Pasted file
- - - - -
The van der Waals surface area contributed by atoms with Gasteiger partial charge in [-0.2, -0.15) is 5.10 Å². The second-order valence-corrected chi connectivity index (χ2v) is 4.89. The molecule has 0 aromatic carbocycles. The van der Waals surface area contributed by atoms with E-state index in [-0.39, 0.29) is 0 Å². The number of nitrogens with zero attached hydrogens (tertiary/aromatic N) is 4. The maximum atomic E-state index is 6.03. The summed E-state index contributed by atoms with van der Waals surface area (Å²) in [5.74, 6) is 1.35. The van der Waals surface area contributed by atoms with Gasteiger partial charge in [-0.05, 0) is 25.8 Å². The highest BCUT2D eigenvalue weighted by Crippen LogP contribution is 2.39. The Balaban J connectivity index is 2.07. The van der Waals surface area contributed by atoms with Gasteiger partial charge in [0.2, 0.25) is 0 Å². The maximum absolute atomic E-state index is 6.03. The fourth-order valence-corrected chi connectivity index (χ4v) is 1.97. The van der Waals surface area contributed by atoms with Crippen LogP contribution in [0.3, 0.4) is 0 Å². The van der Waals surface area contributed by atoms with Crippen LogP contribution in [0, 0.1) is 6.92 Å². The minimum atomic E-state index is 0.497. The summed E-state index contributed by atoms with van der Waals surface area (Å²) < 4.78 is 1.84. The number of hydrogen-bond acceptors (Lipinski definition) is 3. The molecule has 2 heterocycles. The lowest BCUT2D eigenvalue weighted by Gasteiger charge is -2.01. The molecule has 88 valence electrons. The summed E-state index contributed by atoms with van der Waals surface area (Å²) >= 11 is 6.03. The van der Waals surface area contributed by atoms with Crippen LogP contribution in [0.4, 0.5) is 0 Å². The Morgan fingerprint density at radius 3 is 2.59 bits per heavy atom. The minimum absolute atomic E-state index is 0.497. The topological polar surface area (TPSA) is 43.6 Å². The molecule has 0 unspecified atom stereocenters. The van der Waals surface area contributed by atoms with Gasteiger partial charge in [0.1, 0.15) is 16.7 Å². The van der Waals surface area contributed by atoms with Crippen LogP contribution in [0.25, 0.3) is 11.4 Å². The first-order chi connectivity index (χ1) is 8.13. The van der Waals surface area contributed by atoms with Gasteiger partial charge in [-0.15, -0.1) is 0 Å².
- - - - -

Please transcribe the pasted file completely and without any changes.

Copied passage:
The van der Waals surface area contributed by atoms with Gasteiger partial charge in [-0.2, -0.15) is 5.10 Å². The second-order valence-corrected chi connectivity index (χ2v) is 4.89. The molecule has 0 aromatic carbocycles. The van der Waals surface area contributed by atoms with E-state index in [-0.39, 0.29) is 0 Å². The number of nitrogens with zero attached hydrogens (tertiary/aromatic N) is 4. The maximum atomic E-state index is 6.03. The summed E-state index contributed by atoms with van der Waals surface area (Å²) in [5.74, 6) is 1.35. The van der Waals surface area contributed by atoms with Gasteiger partial charge in [-0.05, 0) is 25.8 Å². The highest BCUT2D eigenvalue weighted by Crippen LogP contribution is 2.39. The Balaban J connectivity index is 2.07. The van der Waals surface area contributed by atoms with Gasteiger partial charge in [0.2, 0.25) is 0 Å². The maximum absolute atomic E-state index is 6.03. The fourth-order valence-corrected chi connectivity index (χ4v) is 1.97. The van der Waals surface area contributed by atoms with Crippen LogP contribution in [0.3, 0.4) is 0 Å². The van der Waals surface area contributed by atoms with Crippen LogP contribution in [0, 0.1) is 6.92 Å². The minimum atomic E-state index is 0.497. The summed E-state index contributed by atoms with van der Waals surface area (Å²) < 4.78 is 1.84. The number of hydrogen-bond acceptors (Lipinski definition) is 3. The molecule has 2 heterocycles. The lowest BCUT2D eigenvalue weighted by Gasteiger charge is -2.01. The molecule has 88 valence electrons. The summed E-state index contributed by atoms with van der Waals surface area (Å²) >= 11 is 6.03. The van der Waals surface area contributed by atoms with Crippen LogP contribution in [0.4, 0.5) is 0 Å². The Morgan fingerprint density at radius 3 is 2.59 bits per heavy atom. The minimum absolute atomic E-state index is 0.497. The topological polar surface area (TPSA) is 43.6 Å². The molecule has 0 unspecified atom stereocenters. The van der Waals surface area contributed by atoms with Gasteiger partial charge in [0.1, 0.15) is 16.7 Å². The van der Waals surface area contributed by atoms with Crippen LogP contribution in [0.25, 0.3) is 11.4 Å². The first-order chi connectivity index (χ1) is 8.13. The van der Waals surface area contributed by atoms with Gasteiger partial charge in [-0.15, -0.1) is 0 Å².